The war over our eyeballs is heating up, and that's mostly a good thing for people who like to look at screens. Just as Meerkat, Periscope, and Snapchat elbow each other in a battle over appointment viewing, and digitally native companies like Netflix and Hulu duke it out over the future of TV and movies, an old-school competitor shows up and throws down a shiny new gauntlet: Last month, HBO Now launched just in time for cord-cutters to catch the debut of the new season of Game of Thrones. There's never before been such an abundance of quality, readily accessible television fighting for our attention.
YouTube, however, has found itself in this new golden age of video with a serious handicap: While its overall viewership was growing, most of that growth was happening across the web at large, outside of its own site and apps. That made it harder to capture eyes and ad dollars, and to appeal to cherished mobile users. When Susan Wojcicki became CEO last year, she would continue efforts to transform the way it served ads and engaged with its creators, pouring money into certain channels and promoting them heavily.
But there was a more pressing, underlying issue for the video giant: The way it built and tested its code was rusty. The outdated pipes running beneath the world's largest video site were making it trickier to build the kind of new features that could keep users watching more, rather than browsing over to, say, Netflix or Hulu.
"As a business, it's kind of a vulnerable situation to be in," says Cristos Goodrow, a director of engineering at YouTube. "We're not building as strong of a relationship with viewers. We have very little leverage to try to make the experience better for users."
So in 2012, the company undertook a massive, cross-department initiative to fix those problems. Code-named InnerTube, the project, which Google has not previously discussed, would tackle everything from its development platform to its machine learning algorithms, a retooling that would enable engineers and designers to more quickly test and craft a more engaging, addictive experience on more screens. "This is a change that we had to make if YouTube was going to continue as an important thing on the Internet," says Goodrow of the ongoing InnerTube project. "We had to become a destination."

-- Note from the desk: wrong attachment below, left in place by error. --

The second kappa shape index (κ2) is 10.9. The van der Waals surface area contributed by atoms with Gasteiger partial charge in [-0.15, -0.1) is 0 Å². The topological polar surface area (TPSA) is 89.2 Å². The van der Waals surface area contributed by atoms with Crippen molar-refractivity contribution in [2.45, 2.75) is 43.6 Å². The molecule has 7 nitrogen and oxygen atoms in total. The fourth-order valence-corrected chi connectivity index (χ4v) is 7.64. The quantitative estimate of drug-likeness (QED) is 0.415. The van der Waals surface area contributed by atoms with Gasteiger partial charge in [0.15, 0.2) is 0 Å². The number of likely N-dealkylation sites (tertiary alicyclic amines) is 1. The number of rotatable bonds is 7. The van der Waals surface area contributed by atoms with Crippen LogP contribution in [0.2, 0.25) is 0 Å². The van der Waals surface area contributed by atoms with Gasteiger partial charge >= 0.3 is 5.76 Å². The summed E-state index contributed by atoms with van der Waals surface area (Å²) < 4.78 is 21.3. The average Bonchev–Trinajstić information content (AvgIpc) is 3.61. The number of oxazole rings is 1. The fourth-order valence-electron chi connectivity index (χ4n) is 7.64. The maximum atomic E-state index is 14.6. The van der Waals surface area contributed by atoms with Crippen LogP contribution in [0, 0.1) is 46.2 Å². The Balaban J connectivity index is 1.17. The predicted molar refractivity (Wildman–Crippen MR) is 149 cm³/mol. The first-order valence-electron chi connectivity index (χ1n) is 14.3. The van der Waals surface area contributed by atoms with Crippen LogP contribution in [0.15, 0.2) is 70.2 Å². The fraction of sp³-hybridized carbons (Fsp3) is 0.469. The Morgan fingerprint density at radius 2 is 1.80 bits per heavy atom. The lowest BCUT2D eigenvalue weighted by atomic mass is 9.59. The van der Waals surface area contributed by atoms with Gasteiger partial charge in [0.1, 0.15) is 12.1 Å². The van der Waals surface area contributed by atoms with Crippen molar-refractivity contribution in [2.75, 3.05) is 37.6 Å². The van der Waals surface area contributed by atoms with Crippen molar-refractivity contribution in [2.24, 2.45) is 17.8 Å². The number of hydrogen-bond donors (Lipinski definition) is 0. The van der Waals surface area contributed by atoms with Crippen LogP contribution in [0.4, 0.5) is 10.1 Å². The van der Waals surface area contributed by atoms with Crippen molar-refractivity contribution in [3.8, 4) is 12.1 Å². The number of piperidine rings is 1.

It all began with an infographic. In 2012, Kerry Rodden, a user experience researcher at the company, created a data visualization breaking down YouTube viewership activity that soon started to show up in meetings throughout the company's headquarters. It showed that rather than turning to YouTube.com or one of the service's many apps on phones, TVs, and tablets, most of us were watching YouTube videos in other places: in blog posts, news articles, links on Facebook and Twitter and the like: All of the millions of YouTube embeds and links woven into the web. Having its user base fractured across the web meant that YouTube's ability to retain, learn about, and monetize users would be limited.
The importance of YouTube's ability to earn revenue from its users can hardly be overstated. While it boasts over 1 billion monthly viewers, the still-unprofitable site raked in a mere $4 billion in revenue last year, according to The Wall Street Journal. Compare to that Netflix's $5.5 billion of 2014 revenue on only 50 million subscribers and it becomes easier to understand why corralling its users into the same place became such a big priority.
Fixing this problem would also help YouTube future-proof itself against a growing list of competitors. With the launch of YouTube Music Key, the site is officially a competitor to Spotify, who is reportedly plotting to move further into YouTube's territory by adding video to its music streaming service.
The project would begin by piecing YouTube itself back together. The proliferation of new devices—and accompanying demand for YouTube on all those screens—had advanced more quickly than the company's software development infrastructure could keep up with. As a result, YouTube's development process became fractured: Its XBox app was built on one track, while its iOS app was built on another, and so on.
"Over time, the friction of having these different systems and ways of development was starting to slow us down," says YouTube engineering director Andrew Berkheimer, referring to the disjointed developer platforms that had Frankensteined their way into existence at YouTube. "So we recognized that was going to be a big problem, especially as mobile is going to become the dominant part of what we do."
Even worse—and the team seems embarrassed to admit this now: YouTube was unable to collect detailed analytics from user behavior on mobile devices. That meant that if I lay in bed with my phone all night binging on Louis CK clips and chuckling to myself in the darkness, the desktop version of YouTube would have had no idea.